Gun seized after threat made during 33-year land dispute between families, court told
Gardai had to seize a gun from a man after he threatened he would use it to sort out a long-running neighbours' dispute over a right of way, a court heard yesterday.
At the High Court, sitting in Ennis, Co Clare, Irene Crowe said that in 2004 her neighbour Noel Broggy "threatened to use his gun. He was going to use his gun to sort out this problem for once and for all".
Ms Crowe -- who is mother of local Fianna Fail councillor Cathal Crowe -- said: "Gardai went to Noel Broggy's home and he admitted that he made the threat and they took his gun from him and to this day, he is not allowed to hold a gun."
The court heard yesterday that the dispute between the Crowes and the Broggys goes back 33 years to 1979 when the Crowes bought a 1.5-acre plot for a family home beside the Broggys in the Meelick area in south-east Clare.
Noel Broggy of Derrymore, Meelick, is appealing a 2004 Circuit Court ruling that no right of way exists at the site, restraining him from trespassing on Michael Crowe's land.
Counsel for the Broggys, Joe Revington, said: "They have used this ancient right of way for generations and Broggys have lived there since the 1600s."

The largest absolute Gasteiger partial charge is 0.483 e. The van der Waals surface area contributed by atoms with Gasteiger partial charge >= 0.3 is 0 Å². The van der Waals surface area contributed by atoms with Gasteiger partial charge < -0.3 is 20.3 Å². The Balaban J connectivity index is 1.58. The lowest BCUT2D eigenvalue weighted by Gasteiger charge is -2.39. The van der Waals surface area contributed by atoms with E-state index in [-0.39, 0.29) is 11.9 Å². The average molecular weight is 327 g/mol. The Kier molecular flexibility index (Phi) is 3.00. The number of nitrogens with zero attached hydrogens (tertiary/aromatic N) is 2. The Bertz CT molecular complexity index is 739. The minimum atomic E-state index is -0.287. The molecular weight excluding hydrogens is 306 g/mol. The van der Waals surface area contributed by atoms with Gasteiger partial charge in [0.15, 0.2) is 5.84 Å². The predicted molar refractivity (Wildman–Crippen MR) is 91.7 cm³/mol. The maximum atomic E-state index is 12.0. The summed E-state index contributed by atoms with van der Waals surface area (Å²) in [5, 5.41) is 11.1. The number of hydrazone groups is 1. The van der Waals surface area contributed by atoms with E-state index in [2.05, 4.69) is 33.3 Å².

Mr Revington said that he would produce in court 11 different witnesses to say that the Broggys used the right of way.
After being told an outline of the case by counsel for the Crowes, Pat Whyms, Mr Justice Michael Hanna remarked: "This all began shortly after I was called to the Bar and here I am a High Court judge, contemplating retirement. People are still fighting over a strip of land."
Ms Crowe, of Knockroe, Meelick, said that Noel Broggy initially objected to the Crowes building a home in 1979 claiming that he had a right of way on a private road on the lands.
Ms Crowe said that her husband, Michael, had fallen in love with the place and they secured planning permission for the home.
Mr Whyms said that Mr Broggy issued legal proceedings in 1979 over the disputed land and the case was settled out of court, though it did not deal with the issue of the right of way.
Ms Crowe said: "Mr Broggy was very angry around that time. He threatened to shoot my husband, Michael. He pulled a driver off a JCB doing work on the land."
Ms Crowe said that after she reported Mr Broggy threatening to shoot her husband, a local garda had to wrestle Mr Broggy away from the Crowes' property.
She added: "We have always been very afraid of the Broggy family. The reason we built the second driveway was for safety and nothing else. We were dealing with a very angry man."
She said that there had been relative peace until 2000 with the Broggys when they started to clear the boreen with machinery and dumping material on the Crowes' land.
Mr Revington said that Mr Broggy would say "there is no truth whatsoever" to the claim that he tried to drive Ms Crowe off the road.
The case continues today.